The son of the 2nd Earl Stanhope, he was educated at Eton and the University of Geneva. While in Geneva, he devoted himself to the study of mathematics, and acquired from Switzerland an intense love of liberty.
In politics he was a democrat. As Lord Mahon he contested the city of Westminster without success in 1774, when only just of age; but from the general election of 1780 until his accession to the peerage on March 7, 1786 he represented through the influence of Lord Shelburne the Buckinghamshire borough of High Wycombe. During the sessions of 1783 and 1784 he supported William Pitt the Younger, whose sister, Lady Hester Pitt, he married on December 19 1774. When Pitt strayed from the Liberal principles of his early days, his brother-in-law severed their political connexion and opposed the arbitrary measures which the ministry favoured. Lord Stanhope's character was generous, and his conduct consistent; but his speeches were not influential.
He was the chairman of the "Revolution Society," founded in honour of the Glorious Revolutionof 1688; the members of the society in 1790 expressed their sympathy with the aims of the French Revolution. In 1794 Stanhope supported Muir, one of the Edinburgh politicians who were transported to Botany Bay; and in 1795 he introduced into the Lords a motion deprecating any interference with the internal affairs of France. In all these points he was hopelessly beaten, and in the last of them he was in a "minority of one"--a sobriquet which stuck to him throughout life--whereupon he seceded from parliamentary life for five years. He was elected a fellow of the Royal Society so early as November 1772, and devoted a large part of his income to experiments in science and philosophy. He invented a method of securing buildings from fire (which, however, proved impracticable), the printing press and the lens which bear his name and a monochord for tuning musical instruments, suggested improvements in canal locks, made experiments in steam navigation in 1795-1797 and contrived two calculating machines.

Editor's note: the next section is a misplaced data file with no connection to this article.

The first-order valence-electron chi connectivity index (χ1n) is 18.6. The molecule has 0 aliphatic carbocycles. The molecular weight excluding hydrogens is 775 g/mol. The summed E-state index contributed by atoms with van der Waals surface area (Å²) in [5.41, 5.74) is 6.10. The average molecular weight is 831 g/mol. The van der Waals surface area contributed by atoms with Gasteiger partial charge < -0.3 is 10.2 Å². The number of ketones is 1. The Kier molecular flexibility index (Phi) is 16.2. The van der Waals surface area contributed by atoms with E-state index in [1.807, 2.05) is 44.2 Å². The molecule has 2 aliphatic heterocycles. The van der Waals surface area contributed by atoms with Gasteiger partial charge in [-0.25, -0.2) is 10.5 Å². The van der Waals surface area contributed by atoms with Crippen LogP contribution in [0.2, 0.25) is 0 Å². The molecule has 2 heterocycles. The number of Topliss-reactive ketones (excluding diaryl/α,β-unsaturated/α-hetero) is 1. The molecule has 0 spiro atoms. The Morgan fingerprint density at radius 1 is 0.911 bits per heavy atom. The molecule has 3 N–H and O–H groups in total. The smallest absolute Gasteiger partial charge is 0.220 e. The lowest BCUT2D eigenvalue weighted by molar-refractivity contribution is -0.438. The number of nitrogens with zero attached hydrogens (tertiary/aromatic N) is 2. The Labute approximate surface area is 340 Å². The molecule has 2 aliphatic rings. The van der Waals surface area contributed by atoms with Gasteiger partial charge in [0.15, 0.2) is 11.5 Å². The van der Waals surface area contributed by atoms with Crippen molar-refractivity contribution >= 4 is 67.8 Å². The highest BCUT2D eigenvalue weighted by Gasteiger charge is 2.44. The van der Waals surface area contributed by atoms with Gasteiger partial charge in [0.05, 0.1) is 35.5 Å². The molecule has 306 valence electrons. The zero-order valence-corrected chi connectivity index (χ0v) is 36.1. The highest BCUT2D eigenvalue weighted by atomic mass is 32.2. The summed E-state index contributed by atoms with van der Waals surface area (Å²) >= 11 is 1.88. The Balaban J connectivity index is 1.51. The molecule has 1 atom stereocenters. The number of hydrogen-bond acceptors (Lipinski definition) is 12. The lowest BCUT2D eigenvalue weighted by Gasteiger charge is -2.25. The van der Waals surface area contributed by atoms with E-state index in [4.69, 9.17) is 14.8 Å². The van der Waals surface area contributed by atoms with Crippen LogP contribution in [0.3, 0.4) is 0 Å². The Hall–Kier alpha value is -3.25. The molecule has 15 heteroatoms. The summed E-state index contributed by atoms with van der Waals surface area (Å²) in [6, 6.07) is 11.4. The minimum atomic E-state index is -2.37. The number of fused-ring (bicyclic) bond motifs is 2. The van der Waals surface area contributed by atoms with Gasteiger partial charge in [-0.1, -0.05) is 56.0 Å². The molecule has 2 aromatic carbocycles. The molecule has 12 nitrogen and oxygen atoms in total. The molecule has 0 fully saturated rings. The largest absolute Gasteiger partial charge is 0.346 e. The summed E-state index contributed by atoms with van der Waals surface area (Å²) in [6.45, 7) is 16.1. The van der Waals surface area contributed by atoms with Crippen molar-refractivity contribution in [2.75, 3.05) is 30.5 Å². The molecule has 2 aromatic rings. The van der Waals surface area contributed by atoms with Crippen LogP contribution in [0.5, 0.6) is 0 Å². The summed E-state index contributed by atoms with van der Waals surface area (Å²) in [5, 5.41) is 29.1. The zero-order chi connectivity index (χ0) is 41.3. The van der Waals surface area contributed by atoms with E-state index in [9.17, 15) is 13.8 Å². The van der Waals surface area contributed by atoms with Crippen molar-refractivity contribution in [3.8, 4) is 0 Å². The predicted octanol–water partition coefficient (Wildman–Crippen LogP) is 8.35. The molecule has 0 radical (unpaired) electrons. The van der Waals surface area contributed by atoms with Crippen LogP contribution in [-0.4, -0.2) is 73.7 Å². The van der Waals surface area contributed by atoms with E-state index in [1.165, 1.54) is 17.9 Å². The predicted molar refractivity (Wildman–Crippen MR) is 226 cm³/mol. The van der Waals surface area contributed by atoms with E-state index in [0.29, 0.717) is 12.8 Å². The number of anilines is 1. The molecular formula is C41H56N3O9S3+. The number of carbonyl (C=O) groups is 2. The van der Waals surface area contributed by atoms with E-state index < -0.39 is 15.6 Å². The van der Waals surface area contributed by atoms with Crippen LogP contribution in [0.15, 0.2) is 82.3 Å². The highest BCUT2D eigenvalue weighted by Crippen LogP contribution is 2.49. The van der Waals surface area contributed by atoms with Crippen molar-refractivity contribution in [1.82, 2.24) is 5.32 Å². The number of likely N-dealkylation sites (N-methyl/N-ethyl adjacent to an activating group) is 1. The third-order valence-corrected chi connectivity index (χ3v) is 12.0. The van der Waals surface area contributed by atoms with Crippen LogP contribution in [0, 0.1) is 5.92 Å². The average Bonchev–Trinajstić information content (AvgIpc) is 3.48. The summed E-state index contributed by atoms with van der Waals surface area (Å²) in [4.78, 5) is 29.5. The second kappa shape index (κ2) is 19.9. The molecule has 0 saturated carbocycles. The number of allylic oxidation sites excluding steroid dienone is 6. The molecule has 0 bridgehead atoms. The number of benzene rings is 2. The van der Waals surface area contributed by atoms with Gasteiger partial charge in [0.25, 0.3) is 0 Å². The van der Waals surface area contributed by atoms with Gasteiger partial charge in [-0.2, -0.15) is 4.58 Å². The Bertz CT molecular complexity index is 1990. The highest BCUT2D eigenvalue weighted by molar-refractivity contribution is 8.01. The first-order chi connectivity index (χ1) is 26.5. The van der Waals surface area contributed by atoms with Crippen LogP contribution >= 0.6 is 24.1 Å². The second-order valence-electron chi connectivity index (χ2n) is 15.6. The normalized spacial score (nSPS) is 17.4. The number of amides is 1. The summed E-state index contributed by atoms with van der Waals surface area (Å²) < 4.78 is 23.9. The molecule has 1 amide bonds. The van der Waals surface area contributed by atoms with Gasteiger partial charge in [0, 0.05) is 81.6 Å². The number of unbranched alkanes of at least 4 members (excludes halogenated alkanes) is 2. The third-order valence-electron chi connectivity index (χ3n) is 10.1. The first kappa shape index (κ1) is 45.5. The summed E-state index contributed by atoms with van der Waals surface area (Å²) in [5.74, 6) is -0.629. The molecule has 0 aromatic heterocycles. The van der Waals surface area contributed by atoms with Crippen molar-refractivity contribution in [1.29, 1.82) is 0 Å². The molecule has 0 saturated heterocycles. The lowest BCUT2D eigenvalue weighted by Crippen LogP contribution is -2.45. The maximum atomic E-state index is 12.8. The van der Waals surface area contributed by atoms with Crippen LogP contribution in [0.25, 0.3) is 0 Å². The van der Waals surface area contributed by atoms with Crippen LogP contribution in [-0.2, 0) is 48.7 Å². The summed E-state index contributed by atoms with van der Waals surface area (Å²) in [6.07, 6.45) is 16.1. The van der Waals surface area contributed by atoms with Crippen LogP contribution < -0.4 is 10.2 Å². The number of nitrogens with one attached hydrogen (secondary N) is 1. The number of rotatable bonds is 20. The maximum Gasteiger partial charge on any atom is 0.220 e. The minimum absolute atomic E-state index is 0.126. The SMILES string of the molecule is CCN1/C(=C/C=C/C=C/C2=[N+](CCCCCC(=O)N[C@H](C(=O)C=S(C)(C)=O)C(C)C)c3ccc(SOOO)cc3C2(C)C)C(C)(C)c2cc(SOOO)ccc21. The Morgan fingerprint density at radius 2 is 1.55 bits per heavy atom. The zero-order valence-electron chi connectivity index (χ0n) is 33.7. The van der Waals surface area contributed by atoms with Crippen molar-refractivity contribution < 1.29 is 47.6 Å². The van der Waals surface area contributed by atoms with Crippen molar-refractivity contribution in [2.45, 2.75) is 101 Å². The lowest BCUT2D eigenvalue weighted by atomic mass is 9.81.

When he acquired extensive property in Devon, Stanhope projected a canal through that county from the Bristol to the English Channel and took the levels himself. Electricity was another of the subjects which he studied, and the volume of Principles of Electricity which he issued in 1779 contained the rudiments of his theory on the "return stroke" resulting from the contact with the earth of the electric current of lightning, which were afterwards amplified in a contribution to the Philosophical Transactions for 1787. His principal labours in literature consisted of a reply to Edmund Burke's Reflections on the French Revolution (1790) and an Essay on the rights of juries (1792), and he long meditated the compilation. of a digest of the statutes.
The lean and awkward figure of Lord Stanhope figured in a host of the caricatures of James Sayers and James Gillray, reflecting on his political opinions and his relationship with his children. His first wife died in 1780, and he married in 1781 Louisa, daughter and sole heiress of the Hon. Henry Grenville (governor of Barbados in 1746 and ambassador to the Porte in 1762), a younger brother of the 1st Earl Temple and George Grenville; who survived him and died in March 1829. By his first wife be had three daughters, one of whom was Lady Hester Stanhope. His youngest daughter, Lady Lucy Rachael Stanhope, eloped with Thomas Taylor of Sevenoaks, the family apothecary, and her father refused to be reconciled to her; but Pitt made Taylor controller-general of the customs, and his son was one of Lord Chatham's executors. His second wife was the mother of three sons. Lord Stanhope died at the family seat of Chevening, Kent, and was succeeded as 4th Earl by his son Philip Henry (1781-1855), who inherited many of his scientific tastes, but is best known, perhaps for his association with Kaspar Hauser.